Dog Bite Lawsuit Process
What happens during a dog bite lawsuit?
A dog bite can be a frightening and stressful experience. Filing a lawsuit may add stress, especially for families that have never been involved in a court case before. An experienced attorney works to reduce that stress and resolve the case effectively.
Often, the early stress of a lawsuit comes from facing the unknown. Understanding the basic process of a dog bite lawsuit can reduce this stress. When you know what is ahead, you can make plans, ask questions, and think more clearly about the outcome you want.
Exploring your options and choosing a dog bite attorney
A vital first step in pursuing a dog bite claim is to choose the right dog bite lawyer for you. Look for a lawyer with experience handling dog bite claims and a track record of success.
Many lawyers offer an initial consultation. This consultation allows you to learn more about the lawyer, and it helps the lawyer understand your case. When you have a consultation:
- Bring medical records, notes, and any other paperwork you have that relates to the injury.
- Ask the lawyer about their experience and results in past dog bite claims.
- Discuss how the lawyer will communicate with you about your case.
- Write down any questions that come to mind before your meeting, and bring the list with you as a reminder.
It’s also important to talk about payment. Most personal injury lawyers take cases on a “contingency” basis, which means they receive no fee unless your case succeeds. If your case does not succeed, the lawyer doesn’t get a fee, but you may need to pay for certain costs, like the cost of filing a lawsuit with a court. Read an attorney contract carefully and ask any questions you have before you sign.
Investigating your dog bite case
Once you’ve chosen an attorney, your attorney will research your case. Research at this stage includes looking at any paperwork and records you have, asking questions, and collecting certain records, like medical records.
Your lawyer may also contact insurance companies directly to speak on your behalf. If the dog’s owner has a lawyer, your lawyer may speak to their lawyer as well.
During these conversations, your lawyer may try to settle your case without the added stress and expense of filing a lawsuit. Often, an insurance company will make an offer. Your attorney will inform you of the offer and give you their professional opinion.
Your attorney’s advice about a settlement offer is based on long experience. This opinion can be valuable information. Your attorney cannot decide for you whether or not to take an offer, however. The final decision is yours.
Filing a lawsuit and handling pre-trial steps
If your case cannot be settled, your lawyer’s next step will be to file a lawsuit in court. Once a lawsuit is filed, a judge sets deadlines for each step leading up to trial. This process can take months or even years in a complex case. Your lawyer will keep you informed at each step.
Common steps in the pre-trial phase include:
- Complaint and answer. The “complaint” is the first document filed in a lawsuit. It explains your side of the case: How you were injured, who is responsible, and what damages you suffered, all from your point of view. The “answer” is the other side’s response. In the answer, the other side admits or denies each allegation made in your complaint.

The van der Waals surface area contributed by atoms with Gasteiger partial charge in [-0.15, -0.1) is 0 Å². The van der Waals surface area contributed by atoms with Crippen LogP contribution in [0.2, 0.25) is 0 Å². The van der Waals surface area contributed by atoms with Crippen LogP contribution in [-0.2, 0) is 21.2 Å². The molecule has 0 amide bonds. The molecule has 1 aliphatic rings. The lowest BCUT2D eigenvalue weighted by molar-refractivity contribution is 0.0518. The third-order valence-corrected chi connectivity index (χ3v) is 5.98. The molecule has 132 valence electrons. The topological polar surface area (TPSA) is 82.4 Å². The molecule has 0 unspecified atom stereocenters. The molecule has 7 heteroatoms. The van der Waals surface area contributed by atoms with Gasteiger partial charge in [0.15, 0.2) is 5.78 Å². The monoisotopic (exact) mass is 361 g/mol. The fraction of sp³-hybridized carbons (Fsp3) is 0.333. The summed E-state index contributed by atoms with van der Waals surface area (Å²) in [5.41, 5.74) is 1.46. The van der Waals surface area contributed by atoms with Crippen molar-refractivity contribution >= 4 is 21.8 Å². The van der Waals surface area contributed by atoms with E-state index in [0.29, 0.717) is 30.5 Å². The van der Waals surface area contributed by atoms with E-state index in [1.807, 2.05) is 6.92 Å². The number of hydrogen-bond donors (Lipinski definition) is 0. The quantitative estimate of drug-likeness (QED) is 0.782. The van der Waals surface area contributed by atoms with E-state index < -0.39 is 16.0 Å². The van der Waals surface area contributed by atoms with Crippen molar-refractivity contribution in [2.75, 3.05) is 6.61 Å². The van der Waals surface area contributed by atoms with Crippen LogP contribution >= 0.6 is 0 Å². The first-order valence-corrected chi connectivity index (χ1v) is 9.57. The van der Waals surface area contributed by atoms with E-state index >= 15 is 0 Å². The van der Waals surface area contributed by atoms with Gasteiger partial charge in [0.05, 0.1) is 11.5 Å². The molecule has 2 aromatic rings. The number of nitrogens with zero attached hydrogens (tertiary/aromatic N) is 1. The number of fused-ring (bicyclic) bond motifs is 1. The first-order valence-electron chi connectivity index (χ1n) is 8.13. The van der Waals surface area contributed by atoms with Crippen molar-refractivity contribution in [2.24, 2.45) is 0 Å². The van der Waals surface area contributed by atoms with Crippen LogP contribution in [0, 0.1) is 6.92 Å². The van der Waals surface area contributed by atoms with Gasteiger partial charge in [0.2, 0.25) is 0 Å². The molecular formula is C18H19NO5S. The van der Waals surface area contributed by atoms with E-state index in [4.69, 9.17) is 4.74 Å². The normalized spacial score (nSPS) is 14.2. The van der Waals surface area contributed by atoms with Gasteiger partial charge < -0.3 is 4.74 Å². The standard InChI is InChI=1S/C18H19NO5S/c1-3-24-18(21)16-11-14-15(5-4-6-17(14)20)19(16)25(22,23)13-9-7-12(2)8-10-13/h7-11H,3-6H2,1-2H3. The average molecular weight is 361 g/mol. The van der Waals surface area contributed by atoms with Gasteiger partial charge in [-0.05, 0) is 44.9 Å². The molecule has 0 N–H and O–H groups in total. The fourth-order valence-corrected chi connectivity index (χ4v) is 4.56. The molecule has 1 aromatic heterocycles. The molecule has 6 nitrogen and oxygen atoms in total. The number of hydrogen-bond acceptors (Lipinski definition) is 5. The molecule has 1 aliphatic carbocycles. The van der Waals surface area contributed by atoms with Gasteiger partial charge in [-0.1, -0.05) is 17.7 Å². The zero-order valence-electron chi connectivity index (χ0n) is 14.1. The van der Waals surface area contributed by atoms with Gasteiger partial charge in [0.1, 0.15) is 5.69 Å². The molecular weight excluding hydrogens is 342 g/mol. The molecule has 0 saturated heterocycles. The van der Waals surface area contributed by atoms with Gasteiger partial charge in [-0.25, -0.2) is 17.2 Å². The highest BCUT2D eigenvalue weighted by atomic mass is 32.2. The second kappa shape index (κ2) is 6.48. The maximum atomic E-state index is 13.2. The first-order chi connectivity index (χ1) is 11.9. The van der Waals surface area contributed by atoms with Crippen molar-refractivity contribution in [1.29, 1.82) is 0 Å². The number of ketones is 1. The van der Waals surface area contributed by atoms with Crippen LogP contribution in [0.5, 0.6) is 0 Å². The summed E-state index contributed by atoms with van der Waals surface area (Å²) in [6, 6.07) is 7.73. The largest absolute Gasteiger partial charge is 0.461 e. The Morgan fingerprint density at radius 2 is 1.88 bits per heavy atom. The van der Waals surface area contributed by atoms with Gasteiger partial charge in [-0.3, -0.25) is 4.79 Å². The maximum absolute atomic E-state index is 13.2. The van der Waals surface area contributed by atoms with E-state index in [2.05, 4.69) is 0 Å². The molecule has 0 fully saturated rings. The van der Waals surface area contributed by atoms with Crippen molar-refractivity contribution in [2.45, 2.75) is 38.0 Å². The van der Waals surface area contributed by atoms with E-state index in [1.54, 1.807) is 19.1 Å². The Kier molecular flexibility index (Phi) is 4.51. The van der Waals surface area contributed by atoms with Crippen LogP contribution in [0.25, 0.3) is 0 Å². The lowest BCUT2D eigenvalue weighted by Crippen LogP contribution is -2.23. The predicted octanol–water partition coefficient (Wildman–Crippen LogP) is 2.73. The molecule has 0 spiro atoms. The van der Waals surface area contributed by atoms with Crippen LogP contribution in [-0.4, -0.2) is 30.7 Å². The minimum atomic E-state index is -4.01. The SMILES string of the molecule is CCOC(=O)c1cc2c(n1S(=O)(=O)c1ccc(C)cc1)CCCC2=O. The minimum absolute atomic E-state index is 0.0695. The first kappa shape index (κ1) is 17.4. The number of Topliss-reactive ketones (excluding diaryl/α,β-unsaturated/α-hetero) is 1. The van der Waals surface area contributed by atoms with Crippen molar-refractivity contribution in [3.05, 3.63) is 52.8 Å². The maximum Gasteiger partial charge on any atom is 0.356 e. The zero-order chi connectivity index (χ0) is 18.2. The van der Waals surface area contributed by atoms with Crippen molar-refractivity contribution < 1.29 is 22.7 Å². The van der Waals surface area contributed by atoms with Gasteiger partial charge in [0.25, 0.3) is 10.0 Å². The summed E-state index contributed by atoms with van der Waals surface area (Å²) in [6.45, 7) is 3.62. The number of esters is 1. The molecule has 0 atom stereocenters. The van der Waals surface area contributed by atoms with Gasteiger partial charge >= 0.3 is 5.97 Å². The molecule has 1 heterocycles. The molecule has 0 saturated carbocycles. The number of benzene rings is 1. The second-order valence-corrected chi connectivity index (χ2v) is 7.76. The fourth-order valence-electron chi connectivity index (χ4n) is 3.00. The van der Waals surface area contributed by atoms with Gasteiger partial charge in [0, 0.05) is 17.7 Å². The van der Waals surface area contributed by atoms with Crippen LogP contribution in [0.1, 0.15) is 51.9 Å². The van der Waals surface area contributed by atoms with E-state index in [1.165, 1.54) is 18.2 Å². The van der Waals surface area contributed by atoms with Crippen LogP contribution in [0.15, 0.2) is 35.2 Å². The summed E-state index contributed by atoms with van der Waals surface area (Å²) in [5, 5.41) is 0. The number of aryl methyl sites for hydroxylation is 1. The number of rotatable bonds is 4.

- Discovery. During discovery, each side gathers information about the case. Information may include answers to written questions (interrogatories), copies of documents like medical records (requests for documents), and recorded oral testimony (depositions). In a dog bite case, a physical examination of the injuries may also be part of discovery.
- Motions. The other party may try to file a motion to convince the court to do something for them. For example, the other side may file a motion for summary judgment, asking the court to rule in their favor as a matter of law. The judge may hold a hearing on a motion to learn more about each side’s arguments.
Exploring non-trial resolutions
In most dog bite cases, both sides seek ways to resolve the case without going to trial. One way is to continue negotiating a potential settlement.
Another common non-trial resolution is mediation. In mediation, both parties and their lawyers meet with a neutral third-party mediator. The mediator helps the parties find common ground and reach an agreement they can both accept. However, the mediator cannot force the parties to accept a decision. If the parties can’t agree through mediation, the case continues toward trial.
Going to trial
A courtroom trial follows a set of precise steps. In a jury trial, a jury is selected and sworn in before the trial itself begins. Then, each side presents its case to the judge and jury (or to the judge alone in a bench trial).
As the arguments are presented, the judge or jury decides whether the defendant is legally responsible for your injuries, and if so, what the defendant must pay.
Planning the next steps
Even when a trial ends in your favor, there are a few final matters to address. For instance, you may face a waiting period while financial matters are settled before you receive any monetary damages that the court awarded to you.
The other side may decide to appeal the case. In an appeal, a higher court reconsiders the ruling. If the higher court agrees, the ruling stands. If the higher court disagrees, the case may be sent back to the trial court.
Personal injury claims can be complex. Working with an experienced lawyer improves your chances of success. Your attorney can provide information, answer your questions, and tackle complex tasks so that you can focus on healing and moving forward. Choose a lawyer with experience handling cases like yours.